Making Extra Money, Military-Style

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Everybody complains that their paycheck doesn’t go far enough. So what can be done to maximize your income with the least amount of effort? For military folks, there are a surprising number of options. Here are some ideas, starting with the easiest.

Maximize your current pay. There are at least nine components of military pay that increase or decrease depending on the circumstances facing the servicemember. By understanding how military pay works, you can maximize your pay by doing some relatively little things. Getting extra training and education is the best way to increase pay by specializing your skills, and the added education may ultimately get you a better civilian job. The military pays for it, so why not take advantage of it?

Also, monitor your budget on items such as food and housing. Some people insist on living on base to save money, for example, but if you’re willing to live in a cheap house or apartment you can pocket the extra income from your Basic Allowance for Housing (BAH). Similarly, many service members eat at the chow hall not realizing that their entire $250 Basic Allowance for Subsistence (BAS) gets eaten along with it. Better to pack a lunch and eat out occasionally so you can pocket the extra cash.

If you’re on deployment, why not maximize your pay by getting into the action? By volunteering for hazardous duty, a service member can earn up to $225 extra per month. Again, the key to maximizing your current pay is taking advantage of the military pay system.

Make use of Per Diem pay. Most servicemembers view travel as the ultimate boondoggle, blowing through their Per Diem pay and more by going out to restaurants every night, buying gifts and otherwise living it up. By contrast, my homebody husband uses travel as a chance to pocket Per Diem pay. On a recent 10-day trip to North Carolina, his first stop was the grocery store, where he loaded up on items for bag lunches and easy-to-make dinners. He and his buddies also bought soda and beer so they wouldn’t be tempted to go to restaurants, where they could spend $5 per beer.

By planning ahead and entertaining themselves at their temporary quarters, my husband and his friends saved nearly $1,000 each on expenses – welcome extra money that my husband enjoyed upon returning home to his family.

Hold off on having kids. A big myth in the military is that you get more benefits once you have kids. Actually, you only get more BAH if you just get married, but no extra money for kids. And kids are a major expense! In my own household, I estimate spending $150 per month just on diapers and formula for my son. If I used day care, I would need to spend another $100 to $200 per week. Instead, I stay at home to care for my child, but that means the loss of my income and living on my husband’s salary only.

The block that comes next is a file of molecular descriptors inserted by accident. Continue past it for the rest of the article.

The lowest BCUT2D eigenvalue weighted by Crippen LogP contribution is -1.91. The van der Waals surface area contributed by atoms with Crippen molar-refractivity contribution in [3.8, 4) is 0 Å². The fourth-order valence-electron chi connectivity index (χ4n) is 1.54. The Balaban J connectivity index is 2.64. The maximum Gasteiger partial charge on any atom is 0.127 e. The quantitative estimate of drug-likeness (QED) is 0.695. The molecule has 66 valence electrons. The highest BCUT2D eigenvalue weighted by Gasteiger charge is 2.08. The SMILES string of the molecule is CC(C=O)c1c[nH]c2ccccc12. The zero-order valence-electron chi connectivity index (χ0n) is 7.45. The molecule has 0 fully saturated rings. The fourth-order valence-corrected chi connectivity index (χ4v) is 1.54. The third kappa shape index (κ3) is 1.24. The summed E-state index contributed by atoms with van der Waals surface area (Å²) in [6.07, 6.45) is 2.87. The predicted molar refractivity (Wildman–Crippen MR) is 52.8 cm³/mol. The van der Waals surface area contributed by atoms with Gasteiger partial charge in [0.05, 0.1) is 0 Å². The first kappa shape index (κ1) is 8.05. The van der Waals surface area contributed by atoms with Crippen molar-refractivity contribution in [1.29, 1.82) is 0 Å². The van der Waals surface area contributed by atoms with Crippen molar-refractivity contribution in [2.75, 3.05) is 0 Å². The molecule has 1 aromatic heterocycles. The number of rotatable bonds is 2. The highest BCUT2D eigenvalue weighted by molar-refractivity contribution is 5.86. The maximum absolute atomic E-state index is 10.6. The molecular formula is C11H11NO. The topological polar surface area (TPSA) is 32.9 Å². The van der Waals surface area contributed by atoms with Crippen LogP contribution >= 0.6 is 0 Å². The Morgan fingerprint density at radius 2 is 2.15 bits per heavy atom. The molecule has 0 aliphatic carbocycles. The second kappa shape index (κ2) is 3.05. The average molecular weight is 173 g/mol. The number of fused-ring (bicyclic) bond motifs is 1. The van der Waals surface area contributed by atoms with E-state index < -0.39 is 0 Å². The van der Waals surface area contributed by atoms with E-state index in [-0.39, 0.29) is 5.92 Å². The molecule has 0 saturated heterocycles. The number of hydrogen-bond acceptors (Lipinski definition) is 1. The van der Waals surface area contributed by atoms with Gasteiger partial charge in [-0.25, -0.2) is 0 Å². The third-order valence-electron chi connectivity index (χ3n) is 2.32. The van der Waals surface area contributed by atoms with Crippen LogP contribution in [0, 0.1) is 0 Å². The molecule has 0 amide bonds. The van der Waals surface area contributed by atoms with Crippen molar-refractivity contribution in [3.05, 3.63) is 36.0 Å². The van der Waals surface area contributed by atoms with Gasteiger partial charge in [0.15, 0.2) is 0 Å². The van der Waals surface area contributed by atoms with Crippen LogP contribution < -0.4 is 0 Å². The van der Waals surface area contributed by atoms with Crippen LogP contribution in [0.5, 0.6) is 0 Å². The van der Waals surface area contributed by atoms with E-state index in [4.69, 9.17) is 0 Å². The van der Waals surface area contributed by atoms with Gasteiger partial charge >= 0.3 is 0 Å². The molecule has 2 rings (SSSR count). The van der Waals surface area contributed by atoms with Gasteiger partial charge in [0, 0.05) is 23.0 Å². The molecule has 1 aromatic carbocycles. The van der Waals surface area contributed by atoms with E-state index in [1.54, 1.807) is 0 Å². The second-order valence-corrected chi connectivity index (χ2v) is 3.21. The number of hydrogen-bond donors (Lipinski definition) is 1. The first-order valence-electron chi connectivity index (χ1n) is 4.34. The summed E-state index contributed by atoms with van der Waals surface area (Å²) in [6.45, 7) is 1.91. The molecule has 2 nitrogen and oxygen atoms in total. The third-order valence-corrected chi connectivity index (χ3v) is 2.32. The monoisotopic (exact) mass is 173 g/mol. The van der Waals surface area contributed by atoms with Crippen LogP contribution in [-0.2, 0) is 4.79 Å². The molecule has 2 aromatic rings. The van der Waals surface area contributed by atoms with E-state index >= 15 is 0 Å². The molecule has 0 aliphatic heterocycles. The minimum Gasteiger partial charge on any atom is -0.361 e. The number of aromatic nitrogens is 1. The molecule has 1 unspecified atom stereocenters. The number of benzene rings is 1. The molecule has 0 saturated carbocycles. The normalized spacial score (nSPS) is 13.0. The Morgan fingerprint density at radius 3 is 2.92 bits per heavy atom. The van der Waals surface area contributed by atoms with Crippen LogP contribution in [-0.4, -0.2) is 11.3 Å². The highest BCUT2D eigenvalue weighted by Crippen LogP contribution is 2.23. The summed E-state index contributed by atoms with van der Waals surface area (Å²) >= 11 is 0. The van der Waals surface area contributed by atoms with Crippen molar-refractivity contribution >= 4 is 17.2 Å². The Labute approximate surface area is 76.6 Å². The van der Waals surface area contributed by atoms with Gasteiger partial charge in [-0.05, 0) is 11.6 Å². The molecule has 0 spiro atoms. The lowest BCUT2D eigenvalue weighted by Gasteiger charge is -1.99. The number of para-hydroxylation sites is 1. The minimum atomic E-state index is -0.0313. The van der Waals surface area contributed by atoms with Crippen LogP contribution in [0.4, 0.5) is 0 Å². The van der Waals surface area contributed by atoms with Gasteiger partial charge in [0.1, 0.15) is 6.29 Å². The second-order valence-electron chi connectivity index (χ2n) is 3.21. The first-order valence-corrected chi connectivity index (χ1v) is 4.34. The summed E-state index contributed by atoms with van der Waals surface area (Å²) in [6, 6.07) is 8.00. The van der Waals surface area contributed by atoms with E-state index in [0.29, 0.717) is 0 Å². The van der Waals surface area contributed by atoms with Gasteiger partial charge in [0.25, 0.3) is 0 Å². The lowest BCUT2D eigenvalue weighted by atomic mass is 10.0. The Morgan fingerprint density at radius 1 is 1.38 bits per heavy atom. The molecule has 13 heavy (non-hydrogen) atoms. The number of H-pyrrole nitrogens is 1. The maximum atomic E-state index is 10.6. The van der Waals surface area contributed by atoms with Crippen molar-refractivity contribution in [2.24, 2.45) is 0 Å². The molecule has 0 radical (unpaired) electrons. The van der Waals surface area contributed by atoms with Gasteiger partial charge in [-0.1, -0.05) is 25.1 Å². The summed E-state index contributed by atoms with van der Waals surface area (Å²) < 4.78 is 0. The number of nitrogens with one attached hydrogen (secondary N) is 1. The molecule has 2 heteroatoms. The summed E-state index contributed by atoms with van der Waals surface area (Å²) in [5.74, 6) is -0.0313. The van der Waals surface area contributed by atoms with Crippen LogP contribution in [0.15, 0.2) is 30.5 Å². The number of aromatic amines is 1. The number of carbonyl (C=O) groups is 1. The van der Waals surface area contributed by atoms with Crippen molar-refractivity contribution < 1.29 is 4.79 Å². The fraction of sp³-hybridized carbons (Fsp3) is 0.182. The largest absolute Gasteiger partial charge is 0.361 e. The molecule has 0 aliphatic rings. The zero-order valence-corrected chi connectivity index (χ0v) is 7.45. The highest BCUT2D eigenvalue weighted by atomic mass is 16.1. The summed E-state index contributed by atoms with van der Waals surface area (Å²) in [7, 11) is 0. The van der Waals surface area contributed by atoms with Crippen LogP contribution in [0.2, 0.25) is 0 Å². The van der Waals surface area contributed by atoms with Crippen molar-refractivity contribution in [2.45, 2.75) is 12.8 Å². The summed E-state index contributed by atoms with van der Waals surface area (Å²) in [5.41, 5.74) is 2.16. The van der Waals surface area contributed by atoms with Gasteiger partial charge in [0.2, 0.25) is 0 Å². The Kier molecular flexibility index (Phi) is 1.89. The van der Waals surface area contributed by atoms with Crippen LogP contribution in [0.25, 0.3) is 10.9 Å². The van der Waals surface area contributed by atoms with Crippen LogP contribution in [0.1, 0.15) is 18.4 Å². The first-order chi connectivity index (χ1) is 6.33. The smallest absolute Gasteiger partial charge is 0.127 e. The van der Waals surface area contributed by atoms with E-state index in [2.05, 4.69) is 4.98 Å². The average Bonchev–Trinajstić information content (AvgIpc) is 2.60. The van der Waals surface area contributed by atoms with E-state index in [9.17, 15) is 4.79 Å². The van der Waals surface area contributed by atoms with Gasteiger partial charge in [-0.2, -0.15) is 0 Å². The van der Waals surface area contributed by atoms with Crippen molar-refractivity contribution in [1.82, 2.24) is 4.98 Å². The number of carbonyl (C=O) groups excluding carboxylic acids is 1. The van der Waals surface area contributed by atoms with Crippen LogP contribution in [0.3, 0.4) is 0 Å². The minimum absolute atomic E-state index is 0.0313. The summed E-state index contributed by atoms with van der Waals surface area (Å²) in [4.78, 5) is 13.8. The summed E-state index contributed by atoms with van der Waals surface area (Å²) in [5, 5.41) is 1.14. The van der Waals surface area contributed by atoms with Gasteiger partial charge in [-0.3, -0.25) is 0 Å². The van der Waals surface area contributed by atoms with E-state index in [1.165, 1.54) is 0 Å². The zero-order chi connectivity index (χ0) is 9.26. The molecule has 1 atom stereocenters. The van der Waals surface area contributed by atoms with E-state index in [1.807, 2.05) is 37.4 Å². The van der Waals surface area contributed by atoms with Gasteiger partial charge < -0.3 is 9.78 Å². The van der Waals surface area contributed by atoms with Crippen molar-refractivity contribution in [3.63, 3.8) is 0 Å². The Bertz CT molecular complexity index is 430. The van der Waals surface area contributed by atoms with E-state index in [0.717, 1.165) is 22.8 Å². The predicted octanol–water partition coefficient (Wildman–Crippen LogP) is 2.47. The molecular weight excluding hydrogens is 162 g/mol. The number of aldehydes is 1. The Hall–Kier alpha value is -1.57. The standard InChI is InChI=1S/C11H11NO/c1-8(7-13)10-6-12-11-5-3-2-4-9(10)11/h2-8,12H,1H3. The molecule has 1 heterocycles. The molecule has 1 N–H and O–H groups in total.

So do the math before having children, and consider the benefits of an extended honeymoon period with your spouse. Not only will you save money to prepare for children, you can spend some time getting to know each other better.

Get a second job. Most service members get off work about halfway through the average person’s workday. That leaves plenty of time to work a second job, if you have the energy. Companies such as Home Depot and Wal-Mart want to hire military folks as part-time workers on evenings and weekends because we’re extremely reliable, polite and hard working. In exchange, they are willing to be flexible with work schedules when deployments and night shifts come up.

Invest in a home every time you move. Investing in a home definitely is reserved for people who have done their homework and are ready to make a big commitment. That commitment can pay off handsomely, however, if you view buying a home as an investment instead of an emotional issue. In any case, it doesn’t make sense for military folks to buy a home based on your emotions since you will soon leave it anyway.

There are several options when it comes to investing in a home. A fixer-upper home in a good neighborhood can be renovated and sold at a profit when it is time to relocate. As an alternative, some families turn their residences into rentals when it is time to relocate, and then purchase a new home at their new base. If your home can be easily rented at a price that covers the cost of your mortgage, then you can build equity in that home without paying a dime for it. Work closely with a reputable real estate agent to make the right investment decision for your family.

Above all, maximizing your income while in the military is about surveying the opportunities around you. Your friends and colleagues probably have lots of other ideas and may know contractors looking for extra part-time help. With a little entrepreneurial spirit, you can build a savings account that is the envy of the neighborhood and the financial security of your family.

By Meredith Leyva

About The Author

George Morris

In his 40-plus-year newspaper career, George Morris has written about just about everything -- Super Bowls, evangelists, World War II veterans and ordinary people with extraordinary tales. His work has received multiple honors from the Society of Professional Journalists, the Louisiana-Mississippi Associated Press and the Louisiana Press Association. He avoids debt when he can and pays it off quickly when he can't, and he's only too happy to suggest how you might do the same.